But the world deserves better of 21st century Scotland; Scotland deserves better. Above all, Scotland’s schoolchildren deserve better than to be taught synthetic history alongside MacDiarmid’s ‘synthetic Scots’ poetry, learning merely that whole cloth can be woven from wishes – given only enough imagination and sufficient gold.
Today it is an extraordinary irony that Sir James Murray, a man who in life comprehensively displayed and dismantled the myth of a Scots Language, is now lauded as the founder of Scots Language studies. Meanwhile, whether the ‘Scots Language’ is judged as an elaborate joke, an eccentric’s fantasy, the unhappy offspring of academic avarice and uncritical, incurious, iterative ‘scholarship’ founded on faith rather than facts, or merely as a peculiarly persistent political propaganda masquerading as ‘history’, it is equally ironic that John Jamieson’s famous dictionary contains no entry for ‘Scottish’, ‘Scots’ or even ‘Scottis’ Language. Perhaps even he eventually realised that his Emperor had no clothes.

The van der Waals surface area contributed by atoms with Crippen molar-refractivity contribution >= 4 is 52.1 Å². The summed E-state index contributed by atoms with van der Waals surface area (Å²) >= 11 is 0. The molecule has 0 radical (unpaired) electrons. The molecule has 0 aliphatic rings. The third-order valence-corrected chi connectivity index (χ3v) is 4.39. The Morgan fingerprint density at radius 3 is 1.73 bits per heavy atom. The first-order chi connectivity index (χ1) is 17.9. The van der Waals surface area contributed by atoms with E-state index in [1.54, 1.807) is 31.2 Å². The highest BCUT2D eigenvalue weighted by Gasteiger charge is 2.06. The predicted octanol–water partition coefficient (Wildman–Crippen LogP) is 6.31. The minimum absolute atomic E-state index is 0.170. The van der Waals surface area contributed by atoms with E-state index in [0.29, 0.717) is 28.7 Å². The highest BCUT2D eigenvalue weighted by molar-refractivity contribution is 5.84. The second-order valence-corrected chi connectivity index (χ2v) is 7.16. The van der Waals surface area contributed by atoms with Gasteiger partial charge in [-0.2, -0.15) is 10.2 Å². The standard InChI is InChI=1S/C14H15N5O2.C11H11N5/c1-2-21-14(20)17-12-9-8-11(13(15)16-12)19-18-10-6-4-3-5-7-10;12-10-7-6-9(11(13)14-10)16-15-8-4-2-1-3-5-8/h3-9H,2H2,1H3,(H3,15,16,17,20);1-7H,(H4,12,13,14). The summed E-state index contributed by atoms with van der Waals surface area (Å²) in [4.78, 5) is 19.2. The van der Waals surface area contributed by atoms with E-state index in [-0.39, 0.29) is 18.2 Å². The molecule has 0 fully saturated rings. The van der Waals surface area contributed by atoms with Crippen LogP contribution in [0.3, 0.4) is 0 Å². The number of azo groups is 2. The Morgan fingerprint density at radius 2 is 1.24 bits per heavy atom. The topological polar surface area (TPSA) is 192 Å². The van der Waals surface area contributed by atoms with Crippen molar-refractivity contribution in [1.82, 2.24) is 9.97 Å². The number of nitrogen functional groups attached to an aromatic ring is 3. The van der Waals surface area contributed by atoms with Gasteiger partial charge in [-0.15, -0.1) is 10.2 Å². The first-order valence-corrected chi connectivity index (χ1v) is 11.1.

- A frequently-quoted foreign visitor to reportedly mention a ‘Scots language’ was Spanish diplomat Pedro de Ayala; on 25th July 1498 he wrote a despatch from London to Spain describing King James IV of Scotland.
The English translation, published in 1862, reads ‘His own Scotch language is as different from English as Aragonese from Castilian’.
The original document in the Spanish archives however reads ‘sui su lengua natural Scocessa la qual es con la Inglesa como aragones con Castellano’.
Literally this translates as ‘his own natural Scottish tongue which, compared to English, is like aragonese compared to Castilian’.
‘Lengua natural’ or ‘natural tongue’ has a more nuanced meaning than ‘lengua’ alone. This may be better translated as ‘vernacular speech’, or ‘dialect’.